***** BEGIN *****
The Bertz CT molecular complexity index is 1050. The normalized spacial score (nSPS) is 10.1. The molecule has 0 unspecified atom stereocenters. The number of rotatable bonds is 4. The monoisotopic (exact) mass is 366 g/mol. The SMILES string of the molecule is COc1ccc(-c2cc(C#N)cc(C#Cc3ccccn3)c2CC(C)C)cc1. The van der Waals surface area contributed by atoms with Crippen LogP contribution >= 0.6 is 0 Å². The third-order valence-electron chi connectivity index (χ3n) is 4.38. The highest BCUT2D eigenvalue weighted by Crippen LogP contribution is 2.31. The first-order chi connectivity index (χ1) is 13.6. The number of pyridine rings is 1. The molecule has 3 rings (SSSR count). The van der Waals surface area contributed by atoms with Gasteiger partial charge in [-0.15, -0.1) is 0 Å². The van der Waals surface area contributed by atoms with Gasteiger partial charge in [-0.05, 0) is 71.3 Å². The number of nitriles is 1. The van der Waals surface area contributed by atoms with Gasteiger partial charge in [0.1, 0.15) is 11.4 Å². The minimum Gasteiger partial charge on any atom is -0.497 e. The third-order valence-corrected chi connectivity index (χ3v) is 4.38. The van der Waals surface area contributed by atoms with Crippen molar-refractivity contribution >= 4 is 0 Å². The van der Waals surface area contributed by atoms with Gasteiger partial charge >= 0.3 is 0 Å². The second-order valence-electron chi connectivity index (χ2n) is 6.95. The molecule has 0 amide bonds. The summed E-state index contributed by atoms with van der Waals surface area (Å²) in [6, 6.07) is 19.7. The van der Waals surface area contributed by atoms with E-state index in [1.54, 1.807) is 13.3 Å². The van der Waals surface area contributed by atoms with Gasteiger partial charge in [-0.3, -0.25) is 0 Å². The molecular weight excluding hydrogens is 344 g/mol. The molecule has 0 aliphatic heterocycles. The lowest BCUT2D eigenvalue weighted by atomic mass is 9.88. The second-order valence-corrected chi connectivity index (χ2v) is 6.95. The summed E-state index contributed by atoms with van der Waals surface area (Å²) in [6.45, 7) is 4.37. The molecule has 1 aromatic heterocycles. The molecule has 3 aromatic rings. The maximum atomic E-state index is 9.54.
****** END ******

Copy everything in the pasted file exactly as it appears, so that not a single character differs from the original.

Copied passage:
The Bertz CT molecular complexity index is 1050. The normalized spacial score (nSPS) is 10.1. The molecule has 0 unspecified atom stereocenters. The number of rotatable bonds is 4. The monoisotopic (exact) mass is 366 g/mol. The SMILES string of the molecule is COc1ccc(-c2cc(C#N)cc(C#Cc3ccccn3)c2CC(C)C)cc1. The van der Waals surface area contributed by atoms with Crippen LogP contribution >= 0.6 is 0 Å². The third-order valence-electron chi connectivity index (χ3n) is 4.38. The highest BCUT2D eigenvalue weighted by Crippen LogP contribution is 2.31. The first-order chi connectivity index (χ1) is 13.6. The number of pyridine rings is 1. The molecule has 3 rings (SSSR count). The van der Waals surface area contributed by atoms with Gasteiger partial charge in [-0.15, -0.1) is 0 Å². The van der Waals surface area contributed by atoms with Gasteiger partial charge in [-0.05, 0) is 71.3 Å². The number of nitriles is 1. The van der Waals surface area contributed by atoms with Gasteiger partial charge in [0.1, 0.15) is 11.4 Å². The minimum Gasteiger partial charge on any atom is -0.497 e. The third-order valence-corrected chi connectivity index (χ3v) is 4.38. The van der Waals surface area contributed by atoms with Crippen molar-refractivity contribution >= 4 is 0 Å². The van der Waals surface area contributed by atoms with Gasteiger partial charge >= 0.3 is 0 Å². The second-order valence-electron chi connectivity index (χ2n) is 6.95. The molecule has 0 amide bonds. The summed E-state index contributed by atoms with van der Waals surface area (Å²) in [6, 6.07) is 19.7. The van der Waals surface area contributed by atoms with E-state index in [1.54, 1.807) is 13.3 Å². The van der Waals surface area contributed by atoms with Gasteiger partial charge in [-0.3, -0.25) is 0 Å². The molecular weight excluding hydrogens is 344 g/mol. The molecule has 0 aliphatic heterocycles. The lowest BCUT2D eigenvalue weighted by atomic mass is 9.88. The second-order valence-corrected chi connectivity index (χ2v) is 6.95. The summed E-state index contributed by atoms with van der Waals surface area (Å²) in [6.45, 7) is 4.37. The molecule has 1 aromatic heterocycles. The molecule has 3 aromatic rings. The maximum atomic E-state index is 9.54.